Curbing Free Speech by Iron Fist Ruling: Need for Reform

  • Apara Mahishi
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  • Apara Mahishi

    LL.M. Student at Symbiosis Law School, Pune, India

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Freedom of Speech and Expression is an essential freedom that must be conferred to the citizens of all democracies of the world where people are the supreme authority. It is a means to participate in a democracy where people can express their views with full liberty. This freedom of speech and expression is enshrined in the Constitution of India as a basic right with certain reasonable restrictions upon absolute exercise of this right. In the recent years, it has been observed that problems arise as to the enforcement of the Fundamental Rights in India due to the conflicts taking place between these rights and few pre-constitutional laws still in existence. State limits the citizens of the country to voice their opinions in the guise of public order and peace of the country. The highlight of the article is the question whether such restrictions are reasonable enough to be included in our constitution or is there a need to reform the existing laws. A critical analysis of criminal laws such as Sedition and imposing urgent orders under Section 144 of the Code of Criminal Procedure helps to substantiate the arbitrary use of powers given to the State. Through this article, by proposing certain recommendations, there is an effort to answer pertinent questions and scrutinize the ambit of restrictions under Article 19 in the light of other statutes.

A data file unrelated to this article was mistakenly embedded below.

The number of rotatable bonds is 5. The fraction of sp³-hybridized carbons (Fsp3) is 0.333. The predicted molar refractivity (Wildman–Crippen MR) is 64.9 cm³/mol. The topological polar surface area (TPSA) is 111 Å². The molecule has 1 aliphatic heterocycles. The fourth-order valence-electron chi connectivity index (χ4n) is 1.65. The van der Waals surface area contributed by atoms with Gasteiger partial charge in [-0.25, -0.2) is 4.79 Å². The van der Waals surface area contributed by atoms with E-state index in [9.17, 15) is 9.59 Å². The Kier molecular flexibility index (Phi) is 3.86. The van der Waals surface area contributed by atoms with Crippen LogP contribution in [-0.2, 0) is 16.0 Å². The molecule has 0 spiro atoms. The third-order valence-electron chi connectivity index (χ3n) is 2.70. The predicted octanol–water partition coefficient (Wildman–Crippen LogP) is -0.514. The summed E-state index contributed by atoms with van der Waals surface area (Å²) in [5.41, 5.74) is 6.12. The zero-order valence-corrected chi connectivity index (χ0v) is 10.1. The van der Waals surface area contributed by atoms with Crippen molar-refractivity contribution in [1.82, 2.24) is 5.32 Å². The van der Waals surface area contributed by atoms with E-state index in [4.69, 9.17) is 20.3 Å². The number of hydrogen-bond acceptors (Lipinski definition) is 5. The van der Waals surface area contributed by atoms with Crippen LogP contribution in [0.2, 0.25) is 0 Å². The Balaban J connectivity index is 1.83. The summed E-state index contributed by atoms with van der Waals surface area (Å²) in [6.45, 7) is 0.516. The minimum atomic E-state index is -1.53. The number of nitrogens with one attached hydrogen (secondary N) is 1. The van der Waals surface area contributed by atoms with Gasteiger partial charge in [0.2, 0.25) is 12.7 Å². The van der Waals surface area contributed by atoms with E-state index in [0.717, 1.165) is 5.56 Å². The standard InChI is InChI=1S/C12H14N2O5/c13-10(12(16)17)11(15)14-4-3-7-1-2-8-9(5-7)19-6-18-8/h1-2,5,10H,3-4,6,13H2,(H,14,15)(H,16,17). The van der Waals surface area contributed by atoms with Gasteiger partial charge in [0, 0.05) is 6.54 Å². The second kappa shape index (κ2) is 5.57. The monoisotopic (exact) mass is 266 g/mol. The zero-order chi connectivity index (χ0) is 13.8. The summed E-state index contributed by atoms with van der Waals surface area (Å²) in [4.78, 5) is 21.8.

Research Paper


International Journal of Legal Science and Innovation, Volume 3, Issue 3, Page 972 - 980


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This is an Open Access article, distributed under the terms of the Creative Commons Attribution -NonCommercial 4.0 International (CC BY-NC 4.0) (, which permits remixing, adapting, and building upon the work for non-commercial use, provided the original work is properly cited.


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